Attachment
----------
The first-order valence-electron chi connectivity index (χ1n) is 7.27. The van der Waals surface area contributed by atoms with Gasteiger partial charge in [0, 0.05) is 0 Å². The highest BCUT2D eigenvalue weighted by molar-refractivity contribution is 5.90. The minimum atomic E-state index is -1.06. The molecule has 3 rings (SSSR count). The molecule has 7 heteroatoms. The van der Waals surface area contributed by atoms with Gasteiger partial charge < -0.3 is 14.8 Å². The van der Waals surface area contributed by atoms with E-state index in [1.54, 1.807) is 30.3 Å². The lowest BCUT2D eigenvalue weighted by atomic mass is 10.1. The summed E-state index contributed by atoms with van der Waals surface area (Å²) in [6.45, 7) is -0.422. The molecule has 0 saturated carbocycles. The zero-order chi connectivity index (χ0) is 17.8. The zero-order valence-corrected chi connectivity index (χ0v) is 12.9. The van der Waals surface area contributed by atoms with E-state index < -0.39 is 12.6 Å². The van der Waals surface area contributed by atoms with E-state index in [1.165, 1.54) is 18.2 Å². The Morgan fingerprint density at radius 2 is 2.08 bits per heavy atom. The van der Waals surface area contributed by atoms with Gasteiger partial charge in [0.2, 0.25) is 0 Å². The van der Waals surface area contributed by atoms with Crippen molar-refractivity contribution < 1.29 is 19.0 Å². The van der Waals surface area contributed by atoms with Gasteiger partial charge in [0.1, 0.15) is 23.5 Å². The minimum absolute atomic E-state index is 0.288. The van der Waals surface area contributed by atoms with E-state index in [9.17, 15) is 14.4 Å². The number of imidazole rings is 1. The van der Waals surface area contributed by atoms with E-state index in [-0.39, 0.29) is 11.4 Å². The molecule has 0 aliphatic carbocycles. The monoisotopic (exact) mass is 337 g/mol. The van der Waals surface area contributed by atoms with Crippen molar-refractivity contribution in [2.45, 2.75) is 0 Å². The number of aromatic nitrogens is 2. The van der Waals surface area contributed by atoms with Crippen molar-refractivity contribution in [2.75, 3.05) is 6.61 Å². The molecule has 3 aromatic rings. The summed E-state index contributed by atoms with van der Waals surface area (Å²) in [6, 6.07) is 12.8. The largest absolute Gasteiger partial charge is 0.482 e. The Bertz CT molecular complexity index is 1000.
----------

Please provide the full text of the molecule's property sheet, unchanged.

The first-order valence-electron chi connectivity index (χ1n) is 7.27. The van der Waals surface area contributed by atoms with Gasteiger partial charge in [0, 0.05) is 0 Å². The highest BCUT2D eigenvalue weighted by molar-refractivity contribution is 5.90. The minimum atomic E-state index is -1.06. The molecule has 3 rings (SSSR count). The molecule has 7 heteroatoms. The van der Waals surface area contributed by atoms with Gasteiger partial charge < -0.3 is 14.8 Å². The van der Waals surface area contributed by atoms with E-state index in [1.54, 1.807) is 30.3 Å². The lowest BCUT2D eigenvalue weighted by atomic mass is 10.1. The summed E-state index contributed by atoms with van der Waals surface area (Å²) in [6.45, 7) is -0.422. The molecule has 0 saturated carbocycles. The zero-order chi connectivity index (χ0) is 17.8. The zero-order valence-corrected chi connectivity index (χ0v) is 12.9. The van der Waals surface area contributed by atoms with E-state index < -0.39 is 12.6 Å². The van der Waals surface area contributed by atoms with E-state index in [1.165, 1.54) is 18.2 Å². The Morgan fingerprint density at radius 2 is 2.08 bits per heavy atom. The van der Waals surface area contributed by atoms with Gasteiger partial charge in [0.2, 0.25) is 0 Å². The van der Waals surface area contributed by atoms with Crippen molar-refractivity contribution < 1.29 is 19.0 Å². The van der Waals surface area contributed by atoms with Gasteiger partial charge in [0.1, 0.15) is 23.5 Å². The minimum absolute atomic E-state index is 0.288. The van der Waals surface area contributed by atoms with E-state index in [9.17, 15) is 14.4 Å². The number of imidazole rings is 1. The van der Waals surface area contributed by atoms with E-state index in [-0.39, 0.29) is 11.4 Å². The molecule has 0 aliphatic carbocycles. The monoisotopic (exact) mass is 337 g/mol. The van der Waals surface area contributed by atoms with Crippen molar-refractivity contribution in [2.45, 2.75) is 0 Å². The number of aromatic nitrogens is 2. The van der Waals surface area contributed by atoms with Crippen molar-refractivity contribution in [2.75, 3.05) is 6.61 Å². The molecule has 3 aromatic rings. The summed E-state index contributed by atoms with van der Waals surface area (Å²) in [6, 6.07) is 12.8. The largest absolute Gasteiger partial charge is 0.482 e. The Bertz CT molecular complexity index is 1000.